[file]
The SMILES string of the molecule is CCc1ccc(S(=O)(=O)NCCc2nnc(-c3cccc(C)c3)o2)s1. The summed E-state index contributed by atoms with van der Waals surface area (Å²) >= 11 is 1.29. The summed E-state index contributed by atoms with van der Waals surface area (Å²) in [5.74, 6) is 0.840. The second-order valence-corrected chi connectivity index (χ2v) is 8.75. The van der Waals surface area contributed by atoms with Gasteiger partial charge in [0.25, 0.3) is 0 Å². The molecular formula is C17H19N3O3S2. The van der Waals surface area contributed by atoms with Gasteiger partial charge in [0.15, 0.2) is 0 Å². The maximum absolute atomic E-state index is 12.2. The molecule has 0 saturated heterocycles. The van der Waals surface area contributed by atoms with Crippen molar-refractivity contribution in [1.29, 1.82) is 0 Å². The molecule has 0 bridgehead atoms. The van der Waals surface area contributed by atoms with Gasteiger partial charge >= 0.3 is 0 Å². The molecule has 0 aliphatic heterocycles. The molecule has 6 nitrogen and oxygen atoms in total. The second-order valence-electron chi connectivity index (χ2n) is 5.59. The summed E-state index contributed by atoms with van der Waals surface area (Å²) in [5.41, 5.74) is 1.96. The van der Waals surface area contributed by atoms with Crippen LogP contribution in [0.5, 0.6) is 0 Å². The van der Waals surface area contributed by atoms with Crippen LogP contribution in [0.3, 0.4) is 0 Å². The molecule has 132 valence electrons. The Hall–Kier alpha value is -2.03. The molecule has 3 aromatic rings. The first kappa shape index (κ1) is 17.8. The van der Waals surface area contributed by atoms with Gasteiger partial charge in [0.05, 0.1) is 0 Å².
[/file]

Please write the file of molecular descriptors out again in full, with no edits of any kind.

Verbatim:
The SMILES string of the molecule is CCc1ccc(S(=O)(=O)NCCc2nnc(-c3cccc(C)c3)o2)s1. The summed E-state index contributed by atoms with van der Waals surface area (Å²) >= 11 is 1.29. The summed E-state index contributed by atoms with van der Waals surface area (Å²) in [5.74, 6) is 0.840. The second-order valence-corrected chi connectivity index (χ2v) is 8.75. The van der Waals surface area contributed by atoms with Gasteiger partial charge in [0.25, 0.3) is 0 Å². The molecular formula is C17H19N3O3S2. The van der Waals surface area contributed by atoms with Gasteiger partial charge in [0.15, 0.2) is 0 Å². The maximum absolute atomic E-state index is 12.2. The molecule has 0 saturated heterocycles. The van der Waals surface area contributed by atoms with Crippen molar-refractivity contribution in [1.29, 1.82) is 0 Å². The molecule has 0 bridgehead atoms. The van der Waals surface area contributed by atoms with Gasteiger partial charge >= 0.3 is 0 Å². The molecule has 0 aliphatic heterocycles. The molecule has 6 nitrogen and oxygen atoms in total. The second-order valence-electron chi connectivity index (χ2n) is 5.59. The summed E-state index contributed by atoms with van der Waals surface area (Å²) in [5.41, 5.74) is 1.96. The van der Waals surface area contributed by atoms with Crippen LogP contribution in [0.5, 0.6) is 0 Å². The van der Waals surface area contributed by atoms with Crippen LogP contribution in [0.3, 0.4) is 0 Å². The molecule has 132 valence electrons. The Hall–Kier alpha value is -2.03. The molecule has 3 aromatic rings. The first kappa shape index (κ1) is 17.8. The van der Waals surface area contributed by atoms with Gasteiger partial charge in [0.05, 0.1) is 0 Å².